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A museum of folk traditions

Spread over 10 acres on a rocky outcrop in northwestern India’s Jodhpur town, Arna Jhana celebrates the open spaces of the desert, including its flora and fauna

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The broom section at the Arna Jharna museum showcases a brief history of broom-making techniques and displays more than 200 types of brooms made from a variety of shrubs and plants in different parts of Rajasthan
Gulf News

Two childhood friends of Jodhpur in northwestern Indian state of Rajasthan began an effort in 1960 to conserve the indigenous traditions of the desert.

Komal Kothari and Vijaydan Detha formed Rupayan Sansthan, an institute to document the state’s folklore, arts and music, and began developing a conceptual basis to explain its traditions.

Detha turned an author and adapted folk stories into his critically acclaimed literary works, and Kothari focused on documenting the numerous living traditions of the desert state. Through his efforts, Kothari offered an alternative model of development and helped internationalise many of the Rajasthani folk practices.

When Detha, who is widely regarded as a folklore socialist for his anti-feudal writings, was writing short stories, Kothari was trying to explain the tense balance between the ecology and culture, where the material and the performative aspect could only survive in harmonious relation to its environment.

But by the 1990s, Rupayan Sansthan was becoming defunct. In 30 years, Detha had written more than 800 short stories, some of which have been adapted into popular Hindi films, and Kothari had traversed 29,000 villages to document people’s traditional knowledge.

Kothari had long envisaged a space to exhibit and bring about public engagement with the folk culture and oral traditions he had spent his life documenting. In 1999, his son, Kuldeep Kothari, joined Rupayan Sansthan and began the revival process. Top of his priority was to fulfill his father’s dream of setting up a museum of folk traditions.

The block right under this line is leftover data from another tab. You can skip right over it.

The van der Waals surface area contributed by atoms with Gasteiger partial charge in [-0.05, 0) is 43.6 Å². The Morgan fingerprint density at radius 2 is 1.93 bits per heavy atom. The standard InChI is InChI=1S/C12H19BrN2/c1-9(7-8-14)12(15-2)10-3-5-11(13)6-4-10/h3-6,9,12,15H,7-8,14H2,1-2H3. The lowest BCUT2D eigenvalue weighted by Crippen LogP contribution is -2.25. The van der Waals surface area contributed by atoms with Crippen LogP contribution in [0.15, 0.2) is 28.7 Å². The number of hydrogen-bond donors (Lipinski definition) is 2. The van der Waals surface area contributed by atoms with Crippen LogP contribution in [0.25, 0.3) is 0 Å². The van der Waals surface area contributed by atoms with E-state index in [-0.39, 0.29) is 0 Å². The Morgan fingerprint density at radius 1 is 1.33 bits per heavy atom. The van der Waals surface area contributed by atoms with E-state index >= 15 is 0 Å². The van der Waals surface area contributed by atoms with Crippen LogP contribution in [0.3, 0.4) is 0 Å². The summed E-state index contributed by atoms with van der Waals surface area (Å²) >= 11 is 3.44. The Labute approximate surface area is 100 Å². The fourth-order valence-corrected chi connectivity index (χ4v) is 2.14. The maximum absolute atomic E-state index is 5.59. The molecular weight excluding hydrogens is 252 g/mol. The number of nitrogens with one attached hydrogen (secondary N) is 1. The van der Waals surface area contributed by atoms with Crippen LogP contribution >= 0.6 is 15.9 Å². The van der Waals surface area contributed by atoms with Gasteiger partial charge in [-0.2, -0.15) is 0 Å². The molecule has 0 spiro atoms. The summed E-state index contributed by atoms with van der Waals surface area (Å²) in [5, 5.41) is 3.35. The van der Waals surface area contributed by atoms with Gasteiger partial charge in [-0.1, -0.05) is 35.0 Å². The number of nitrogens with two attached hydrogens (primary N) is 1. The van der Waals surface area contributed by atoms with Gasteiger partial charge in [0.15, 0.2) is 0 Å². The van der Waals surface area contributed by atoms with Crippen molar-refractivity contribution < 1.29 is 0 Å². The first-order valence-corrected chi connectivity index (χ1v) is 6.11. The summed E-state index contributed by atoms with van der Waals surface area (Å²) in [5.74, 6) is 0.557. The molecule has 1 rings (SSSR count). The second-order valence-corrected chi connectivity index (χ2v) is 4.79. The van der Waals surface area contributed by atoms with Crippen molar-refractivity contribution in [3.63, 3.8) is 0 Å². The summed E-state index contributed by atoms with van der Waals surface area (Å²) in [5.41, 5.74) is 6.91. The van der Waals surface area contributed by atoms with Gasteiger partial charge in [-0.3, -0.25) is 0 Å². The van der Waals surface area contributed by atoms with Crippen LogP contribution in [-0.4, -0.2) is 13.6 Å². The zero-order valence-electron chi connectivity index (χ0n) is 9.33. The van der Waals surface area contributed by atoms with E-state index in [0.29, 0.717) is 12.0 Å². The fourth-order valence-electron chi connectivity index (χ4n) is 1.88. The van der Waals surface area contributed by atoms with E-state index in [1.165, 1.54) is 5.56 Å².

And that’s how Arna Jharna desert museum at Moklawas village, 15 kilometres from Jodhpur city on the Jaisalmer road, came about.

Arna Jharna (Hindi words for forest and spring) encompasses a rocky outcrop and a ravine, which includes an old stone quarry turned watershed, and commands breathtaking views of the rocky plains of the scrubland, showcasing the harsh beauty of the Marwar region of Rajasthan.

Spread over 10 acres, the museum is a haven for desert flora and fauna apart from being the repository of living traditions documented through hours of ethnographical interviews on the folk practices of the state.

“It is marked by a devotion to the natural and organic resources of Rajasthan, the local communities and their local forms of knowledge, art and culture,” says Kuldeep Kothari.

Arna Jharna has 30 different varieties of trees and shrubs and is laid with a variegated carpet of several types of grass. The air is filled with sounds of birds and deer and peacock are regular visitors to an old stone quarry turned into a watershed.

Komal Da, as the elder Kothari was popularly referred to, showed how musical traditions were endemic to three distinct agrarian zones as they were dependent on the available flora and fauna. For this study, Kothari divided the state into three food zones – pearl millet, sorghum and maize.

Arna Jharna has a gallery of rare musical instruments. Many of them are not in use any more but their sounds and style are part of the audiovisual archive at the museum, which contains up to 8,000 hours of recordings Kothari carried out over several decades.

There are fields of all three crops at Arna Jharna where schoolchildren visit in groups to know about them. There are more than 250 plants here, many of which have traditional medicinal value. “My father wanted people to remember what nature had given to the state and keep using this wealth,” says Kuldeep, adding that visitors are told about medicinal plants and encouraged to grow them so that they don’t become extinct.